Study to rediscover agriculture

Weekender

New Ireland takes practical approaches to utilising its agricultural potential
By MALUM NALU
Kavieng MP Ian Ling-Stuckey’s response to the “disappointing 2019 Budget” included practical suggestions for getting growth going again in Papua New Guinea in ways that truly benefit the people.
The Shadow Treasurer and Finance Ministet is progessing with agriculture development in Kavieng and neighbouring Namatanai.
“Three experienced agricultural development specialists have just completed field work for a study of agricultural possibilities on New Ireland,” Ling-Stuckey says.
“This work aimed to identify the untapped potential for village agricultural development.
“As well, production and sale of agricultural products offers the chance for many villagers to participate in the cash economy and enjoy the benefits that arise from this.
“Meetings were held with villagers from Kavieng and Namatanai districts in the Tikana, Lavongai, Sentral and Namatanai LLG areas including New Hanover and Tabar islands, Panamecho, Lelet and Danmirik.
“They met with agriculture, education and public health staff from provincial, district and LLG levels of government to consider issues and options for support.
“They also had discussions with catering and community engagement staff from Lihir and Simberi gold mines, representatives from the World Bank, the Market Development Facility, the Phama (Pacific Horticultural and Agricultural Market Access Programme), KIK (Kokonat Indastri Korporesen), PPAP (Productive Partnership in Agriculture Project, UNDP and Aciar cocoa projects, Kavieng agri-business managers from Poliamba Oil Palm, Bisi Trading and Emirau Marine Products, as well as myself and the Member for Namatanai, Walter Schnaubelt.”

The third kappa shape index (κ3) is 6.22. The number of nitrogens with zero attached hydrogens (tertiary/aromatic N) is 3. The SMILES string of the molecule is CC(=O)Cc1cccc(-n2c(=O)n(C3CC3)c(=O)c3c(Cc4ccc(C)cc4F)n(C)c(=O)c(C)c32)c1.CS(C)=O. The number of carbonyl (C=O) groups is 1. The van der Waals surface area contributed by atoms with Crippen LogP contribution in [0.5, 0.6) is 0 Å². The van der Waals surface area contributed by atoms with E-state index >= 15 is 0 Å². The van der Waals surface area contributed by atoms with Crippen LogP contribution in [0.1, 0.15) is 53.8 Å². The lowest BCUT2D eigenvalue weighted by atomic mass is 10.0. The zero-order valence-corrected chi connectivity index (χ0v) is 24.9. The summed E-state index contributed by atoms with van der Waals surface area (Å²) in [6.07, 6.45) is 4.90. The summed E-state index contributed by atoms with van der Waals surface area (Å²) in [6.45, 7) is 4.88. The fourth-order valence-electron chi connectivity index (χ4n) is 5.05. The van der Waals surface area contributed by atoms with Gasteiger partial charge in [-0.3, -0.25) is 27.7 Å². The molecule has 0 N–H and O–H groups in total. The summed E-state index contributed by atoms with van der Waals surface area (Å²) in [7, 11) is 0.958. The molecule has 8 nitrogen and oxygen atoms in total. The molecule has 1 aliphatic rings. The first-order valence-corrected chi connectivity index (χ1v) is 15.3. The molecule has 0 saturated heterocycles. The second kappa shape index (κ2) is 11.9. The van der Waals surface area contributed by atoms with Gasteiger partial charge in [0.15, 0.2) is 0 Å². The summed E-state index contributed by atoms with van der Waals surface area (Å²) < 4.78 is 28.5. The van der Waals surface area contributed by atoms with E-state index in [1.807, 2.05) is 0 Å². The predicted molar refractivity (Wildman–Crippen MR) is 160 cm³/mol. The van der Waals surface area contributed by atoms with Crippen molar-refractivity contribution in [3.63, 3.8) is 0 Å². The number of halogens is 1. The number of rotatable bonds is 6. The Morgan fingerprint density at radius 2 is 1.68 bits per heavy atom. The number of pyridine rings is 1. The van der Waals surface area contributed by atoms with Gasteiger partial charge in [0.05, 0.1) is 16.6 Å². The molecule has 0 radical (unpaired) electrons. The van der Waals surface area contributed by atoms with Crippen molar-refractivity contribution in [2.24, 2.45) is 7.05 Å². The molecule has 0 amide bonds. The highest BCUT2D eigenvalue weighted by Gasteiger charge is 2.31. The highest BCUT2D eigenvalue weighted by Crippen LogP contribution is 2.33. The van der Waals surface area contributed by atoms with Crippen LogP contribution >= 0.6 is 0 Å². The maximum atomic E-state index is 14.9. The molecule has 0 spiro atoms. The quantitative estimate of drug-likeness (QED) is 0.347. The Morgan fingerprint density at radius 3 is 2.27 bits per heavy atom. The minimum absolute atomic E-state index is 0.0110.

Ling-Stuckey says opportunities abound in fresh produce marketing.
“Opportunities to benefit from sales of fresh produce to Simberi and Lihir mines are only recently being realised,” he says.
“More support is needed to ensure scheduling of production to match demand, ensure the most appropriate crop varieties are being grown, attention to quality in production and post-harvest, and that the logistics chain functions as efficiently as possible.
“Support from experienced, commercial fresh produce producers and marketers will be important to addressing these issues.